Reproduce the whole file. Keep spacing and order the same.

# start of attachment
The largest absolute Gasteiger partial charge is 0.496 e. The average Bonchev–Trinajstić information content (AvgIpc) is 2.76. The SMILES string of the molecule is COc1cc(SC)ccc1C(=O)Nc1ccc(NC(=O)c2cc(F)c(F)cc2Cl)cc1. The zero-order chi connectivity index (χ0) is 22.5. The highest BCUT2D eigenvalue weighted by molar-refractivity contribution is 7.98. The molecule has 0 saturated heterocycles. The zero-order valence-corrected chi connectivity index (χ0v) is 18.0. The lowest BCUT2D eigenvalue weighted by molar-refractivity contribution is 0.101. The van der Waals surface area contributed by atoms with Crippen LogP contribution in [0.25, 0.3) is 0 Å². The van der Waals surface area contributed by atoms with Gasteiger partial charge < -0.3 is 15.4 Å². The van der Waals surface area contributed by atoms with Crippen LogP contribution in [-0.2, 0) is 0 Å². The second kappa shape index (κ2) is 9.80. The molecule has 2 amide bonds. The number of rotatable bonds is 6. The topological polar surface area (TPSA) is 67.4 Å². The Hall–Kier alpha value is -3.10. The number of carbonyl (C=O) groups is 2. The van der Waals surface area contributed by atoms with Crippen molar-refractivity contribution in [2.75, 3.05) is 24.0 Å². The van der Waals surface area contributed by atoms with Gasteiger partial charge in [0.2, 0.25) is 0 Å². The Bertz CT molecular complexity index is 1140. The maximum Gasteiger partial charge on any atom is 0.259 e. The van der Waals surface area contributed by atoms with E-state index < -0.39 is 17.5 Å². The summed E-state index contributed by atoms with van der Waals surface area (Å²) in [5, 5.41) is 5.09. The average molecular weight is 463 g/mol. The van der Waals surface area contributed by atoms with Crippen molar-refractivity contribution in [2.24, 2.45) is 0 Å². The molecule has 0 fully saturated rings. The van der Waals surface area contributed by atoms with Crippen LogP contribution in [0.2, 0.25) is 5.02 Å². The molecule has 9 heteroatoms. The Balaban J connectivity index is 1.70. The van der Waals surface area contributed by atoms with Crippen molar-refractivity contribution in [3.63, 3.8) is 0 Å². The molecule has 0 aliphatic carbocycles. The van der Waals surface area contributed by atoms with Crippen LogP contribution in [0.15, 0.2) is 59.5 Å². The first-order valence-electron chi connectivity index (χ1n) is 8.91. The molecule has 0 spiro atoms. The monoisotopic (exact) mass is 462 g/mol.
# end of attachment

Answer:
The largest absolute Gasteiger partial charge is 0.496 e. The average Bonchev–Trinajstić information content (AvgIpc) is 2.76. The SMILES string of the molecule is COc1cc(SC)ccc1C(=O)Nc1ccc(NC(=O)c2cc(F)c(F)cc2Cl)cc1. The zero-order chi connectivity index (χ0) is 22.5. The highest BCUT2D eigenvalue weighted by molar-refractivity contribution is 7.98. The molecule has 0 saturated heterocycles. The zero-order valence-corrected chi connectivity index (χ0v) is 18.0. The lowest BCUT2D eigenvalue weighted by molar-refractivity contribution is 0.101. The van der Waals surface area contributed by atoms with Crippen LogP contribution in [0.25, 0.3) is 0 Å². The van der Waals surface area contributed by atoms with Gasteiger partial charge < -0.3 is 15.4 Å². The van der Waals surface area contributed by atoms with Crippen LogP contribution in [-0.2, 0) is 0 Å². The second kappa shape index (κ2) is 9.80. The molecule has 2 amide bonds. The number of rotatable bonds is 6. The topological polar surface area (TPSA) is 67.4 Å². The Hall–Kier alpha value is -3.10. The number of carbonyl (C=O) groups is 2. The van der Waals surface area contributed by atoms with Crippen molar-refractivity contribution in [2.75, 3.05) is 24.0 Å². The van der Waals surface area contributed by atoms with Gasteiger partial charge in [0.2, 0.25) is 0 Å². The Bertz CT molecular complexity index is 1140. The maximum Gasteiger partial charge on any atom is 0.259 e. The van der Waals surface area contributed by atoms with E-state index < -0.39 is 17.5 Å². The summed E-state index contributed by atoms with van der Waals surface area (Å²) in [5, 5.41) is 5.09. The average molecular weight is 463 g/mol. The van der Waals surface area contributed by atoms with Crippen molar-refractivity contribution in [2.24, 2.45) is 0 Å². The molecule has 0 fully saturated rings. The van der Waals surface area contributed by atoms with Crippen LogP contribution in [0.2, 0.25) is 5.02 Å². The molecule has 9 heteroatoms. The Balaban J connectivity index is 1.70. The van der Waals surface area contributed by atoms with Crippen molar-refractivity contribution in [3.63, 3.8) is 0 Å². The molecule has 0 aliphatic carbocycles. The van der Waals surface area contributed by atoms with Crippen LogP contribution in [0.15, 0.2) is 59.5 Å². The first-order valence-electron chi connectivity index (χ1n) is 8.91. The molecule has 0 spiro atoms. The monoisotopic (exact) mass is 462 g/mol.